If there are any more tips on this IPS d.sign porcelain it would be most appreciated.

Thanks again for the help.
 
TheLabGuy

TheLabGuy

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#9
If there are any more tips on this IPS d.sign porcelain it would be most appreciated.
Tons of great tips here http://dentallabnetwork.com/forums/f4/d-sign-porcelain-1751/

in addition, you always should adjust your oven....I always have too. A slight increase in electricity, or if i got all my equipment up and running it draws from the electricity, I notice a difference and compensate for that. Especially when it comes to doing Captek substructures...you have to really pay attention, 3 degrees Celsius in variance is all you get between something beautiful and a nightmare.
 
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envisiondental

New Member
#10
Guess I don't understand electricity..
Still annoys me though... I thought the thermocouple checked the temperature in the firing chamber/muffle.. so when the thermocouple reads 900 degrees celcius .. that 900 degrees is the temperature in the oven.

Seems like it is more likely a fluctuation in the porcelain itself... or I am supposed to assume when the thermocouple registers that it's 910 degrees in the furnace that it is only 900? And I do have the furnace on it's own circuit so it shouldn't be fluctuating. Ok.. or I'm not understanding or I'm missing something.. I can accept that.
 
sixonice

sixonice

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#11
Guess I don't understand electricity..
Still annoys me though... I thought the thermocouple checked the temperature in the firing chamber/muffle.. so when the thermocouple reads 900 degrees celcius .. that 900 degrees is the temperature in the oven.

Seems like it is more likely a fluctuation in the porcelain itself... or I am supposed to assume when the thermocouple registers that it's 910 degrees in the furnace that it is only 900? And I do have the furnace on it's own circuit so it shouldn't be fluctuating. Ok.. or I'm not understanding or I'm missing something.. I can accept that.
Sounds like the 10C bump in high temp solved your issues for the most part. My opinion is it is all about "tweaking". The manufacturers give the recommendations, or what they feel is best. Making slight adjustments to get superior results is not unusal. Porcelain can be mysterious! One day it is firing perfect, the next your having problems. Alot of it (I think) depends on humidity, temperature & what type of restorations your firing.
 
L

labdude

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#13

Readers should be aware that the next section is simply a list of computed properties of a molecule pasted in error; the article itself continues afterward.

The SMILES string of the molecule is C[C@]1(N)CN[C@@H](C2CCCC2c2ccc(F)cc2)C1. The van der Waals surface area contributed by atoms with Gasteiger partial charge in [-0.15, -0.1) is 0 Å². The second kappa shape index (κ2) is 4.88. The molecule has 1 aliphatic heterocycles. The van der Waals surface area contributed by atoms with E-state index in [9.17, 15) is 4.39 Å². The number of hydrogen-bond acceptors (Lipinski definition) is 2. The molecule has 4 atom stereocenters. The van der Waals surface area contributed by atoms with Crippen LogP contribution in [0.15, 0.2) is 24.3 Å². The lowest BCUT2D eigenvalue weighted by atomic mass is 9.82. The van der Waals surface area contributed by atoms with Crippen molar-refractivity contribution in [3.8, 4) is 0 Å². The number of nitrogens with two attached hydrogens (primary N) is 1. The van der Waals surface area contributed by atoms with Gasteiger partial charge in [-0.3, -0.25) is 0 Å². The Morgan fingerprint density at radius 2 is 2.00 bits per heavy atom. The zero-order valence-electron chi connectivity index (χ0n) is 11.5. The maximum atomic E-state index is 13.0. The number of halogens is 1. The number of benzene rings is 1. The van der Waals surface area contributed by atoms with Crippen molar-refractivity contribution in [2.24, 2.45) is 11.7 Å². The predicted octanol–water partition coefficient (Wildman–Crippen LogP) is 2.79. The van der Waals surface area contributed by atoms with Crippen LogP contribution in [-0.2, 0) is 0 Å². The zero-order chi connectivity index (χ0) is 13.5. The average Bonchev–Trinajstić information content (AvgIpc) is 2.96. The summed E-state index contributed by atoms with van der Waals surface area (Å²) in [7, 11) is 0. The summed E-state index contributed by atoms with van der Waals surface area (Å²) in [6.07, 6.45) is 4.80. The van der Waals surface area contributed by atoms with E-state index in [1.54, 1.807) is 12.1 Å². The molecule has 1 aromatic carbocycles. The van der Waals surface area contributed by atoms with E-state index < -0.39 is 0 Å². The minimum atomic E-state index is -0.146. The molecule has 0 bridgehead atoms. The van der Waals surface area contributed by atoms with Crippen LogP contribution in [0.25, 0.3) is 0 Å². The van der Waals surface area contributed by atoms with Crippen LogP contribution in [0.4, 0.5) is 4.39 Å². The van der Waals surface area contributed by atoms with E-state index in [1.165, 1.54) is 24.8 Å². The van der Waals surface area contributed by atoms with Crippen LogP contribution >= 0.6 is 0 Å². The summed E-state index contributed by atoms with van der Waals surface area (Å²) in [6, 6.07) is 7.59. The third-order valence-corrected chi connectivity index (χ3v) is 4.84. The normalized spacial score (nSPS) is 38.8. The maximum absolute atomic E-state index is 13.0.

Envisiondental,
It is very complicated on the level your talking about. All things need to be "tweaked" a little on a smal scale.
My scopes don't even track to an accuracy of less than an arc minute unless I spend a large amount of time adjusting them. Then I can't get better than maybe 30 arc seconds.
Just is that your at a point where your human factor can come closer than a machine. Not always this way, but still most times it is.
 
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envisiondental

New Member
#14
It's a small world.. Mckenzie ortho? I've sent work to you.. I was working with Hayden Family in Eugene.. now your probably getting some work from Mario at Valinor in Eugene.. we both quit there a couple years ago.. weird...
 
Al.

Al.

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#15
Sounds like the 10C bump in high temp solved your issues for the most part. My opinion is it is all about "tweaking". The manufacturers give the recommendations, or what they feel is best. Making slight adjustments to get superior results is not unusal. Porcelain can be mysterious! One day it is firing perfect, the next your having problems. Alot of it (I think) depends on humidity, temperature & what type of restorations your firing.
Yep and how many units you have on the tray and if they are sitting directly on the tray or raised on a peg make a difference in my furnace.
 
L

labdude

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#18
Hi Envision,
Yup did a little for Valinor. My turn around to him was not a priority. I don't understand why he was sending those to me. (space maintainers, band and loop)
My charges for the work were just plain to high. I really felt that he could do them himself for the bucks he was paying me. Or at the least train someone to do them in his lab.
I am so much just an ortho lab it is ridiculous. Doesn't seem to be many, if any, like me.
I have heard of the Hayden group from there office over by Chambers in Eugene. That you??
You know, there was just a few weird things I made for them. They have had a 20 cent credit for a few years now.
My focus has always been working for Orthodontists, no one else.
I get the occasional referal, or mostly, call out of the blue, from GPs.
Nice to here from you.
Mike.